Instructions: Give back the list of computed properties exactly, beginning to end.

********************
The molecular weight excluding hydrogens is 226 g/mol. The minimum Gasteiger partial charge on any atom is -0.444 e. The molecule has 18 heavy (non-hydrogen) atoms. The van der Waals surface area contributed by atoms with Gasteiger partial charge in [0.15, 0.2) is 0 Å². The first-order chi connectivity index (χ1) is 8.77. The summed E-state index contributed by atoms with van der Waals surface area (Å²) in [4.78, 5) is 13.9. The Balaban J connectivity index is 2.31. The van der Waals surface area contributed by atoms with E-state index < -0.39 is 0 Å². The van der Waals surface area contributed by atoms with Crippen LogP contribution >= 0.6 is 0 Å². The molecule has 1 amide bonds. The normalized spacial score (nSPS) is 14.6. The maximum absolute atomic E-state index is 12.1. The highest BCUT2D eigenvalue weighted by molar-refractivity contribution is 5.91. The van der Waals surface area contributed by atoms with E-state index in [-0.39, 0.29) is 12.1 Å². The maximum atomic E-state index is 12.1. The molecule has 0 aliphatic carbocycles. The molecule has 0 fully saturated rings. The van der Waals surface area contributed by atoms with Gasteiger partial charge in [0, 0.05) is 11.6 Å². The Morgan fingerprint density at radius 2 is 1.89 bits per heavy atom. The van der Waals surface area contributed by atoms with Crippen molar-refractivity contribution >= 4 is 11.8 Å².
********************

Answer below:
The molecular weight excluding hydrogens is 226 g/mol. The minimum Gasteiger partial charge on any atom is -0.444 e. The molecule has 18 heavy (non-hydrogen) atoms. The van der Waals surface area contributed by atoms with Gasteiger partial charge in [0.15, 0.2) is 0 Å². The first-order chi connectivity index (χ1) is 8.77. The summed E-state index contributed by atoms with van der Waals surface area (Å²) in [4.78, 5) is 13.9. The Balaban J connectivity index is 2.31. The van der Waals surface area contributed by atoms with E-state index < -0.39 is 0 Å². The van der Waals surface area contributed by atoms with Crippen LogP contribution >= 0.6 is 0 Å². The molecule has 1 amide bonds. The normalized spacial score (nSPS) is 14.6. The maximum absolute atomic E-state index is 12.1. The highest BCUT2D eigenvalue weighted by molar-refractivity contribution is 5.91. The van der Waals surface area contributed by atoms with E-state index in [-0.39, 0.29) is 12.1 Å². The maximum atomic E-state index is 12.1. The molecule has 0 aliphatic carbocycles. The molecule has 0 fully saturated rings. The van der Waals surface area contributed by atoms with Gasteiger partial charge in [0, 0.05) is 11.6 Å². The Morgan fingerprint density at radius 2 is 1.89 bits per heavy atom. The van der Waals surface area contributed by atoms with Crippen molar-refractivity contribution >= 4 is 11.8 Å².